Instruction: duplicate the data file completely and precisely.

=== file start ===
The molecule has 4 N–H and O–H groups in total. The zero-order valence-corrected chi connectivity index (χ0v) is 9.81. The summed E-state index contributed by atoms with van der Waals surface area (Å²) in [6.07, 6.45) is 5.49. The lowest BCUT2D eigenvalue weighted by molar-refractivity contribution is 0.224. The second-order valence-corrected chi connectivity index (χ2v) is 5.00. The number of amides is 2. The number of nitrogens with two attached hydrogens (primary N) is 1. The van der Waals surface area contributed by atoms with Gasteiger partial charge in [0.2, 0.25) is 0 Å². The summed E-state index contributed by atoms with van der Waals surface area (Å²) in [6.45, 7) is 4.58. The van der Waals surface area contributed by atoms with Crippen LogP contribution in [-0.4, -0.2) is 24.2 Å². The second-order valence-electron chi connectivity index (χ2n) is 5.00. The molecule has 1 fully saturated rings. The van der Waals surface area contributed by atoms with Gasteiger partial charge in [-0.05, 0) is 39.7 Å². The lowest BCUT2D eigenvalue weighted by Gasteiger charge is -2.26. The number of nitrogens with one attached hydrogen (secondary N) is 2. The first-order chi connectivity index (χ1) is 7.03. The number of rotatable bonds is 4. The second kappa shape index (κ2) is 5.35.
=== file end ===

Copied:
The molecule has 4 N–H and O–H groups in total. The zero-order valence-corrected chi connectivity index (χ0v) is 9.81. The summed E-state index contributed by atoms with van der Waals surface area (Å²) in [6.07, 6.45) is 5.49. The lowest BCUT2D eigenvalue weighted by molar-refractivity contribution is 0.224. The second-order valence-corrected chi connectivity index (χ2v) is 5.00. The number of amides is 2. The number of nitrogens with two attached hydrogens (primary N) is 1. The van der Waals surface area contributed by atoms with Gasteiger partial charge in [0.2, 0.25) is 0 Å². The summed E-state index contributed by atoms with van der Waals surface area (Å²) in [6.45, 7) is 4.58. The van der Waals surface area contributed by atoms with Crippen LogP contribution in [-0.4, -0.2) is 24.2 Å². The second-order valence-electron chi connectivity index (χ2n) is 5.00. The molecule has 1 fully saturated rings. The van der Waals surface area contributed by atoms with Gasteiger partial charge in [-0.05, 0) is 39.7 Å². The lowest BCUT2D eigenvalue weighted by Gasteiger charge is -2.26. The number of nitrogens with one attached hydrogen (secondary N) is 2. The first-order chi connectivity index (χ1) is 7.03. The number of rotatable bonds is 4. The second kappa shape index (κ2) is 5.35.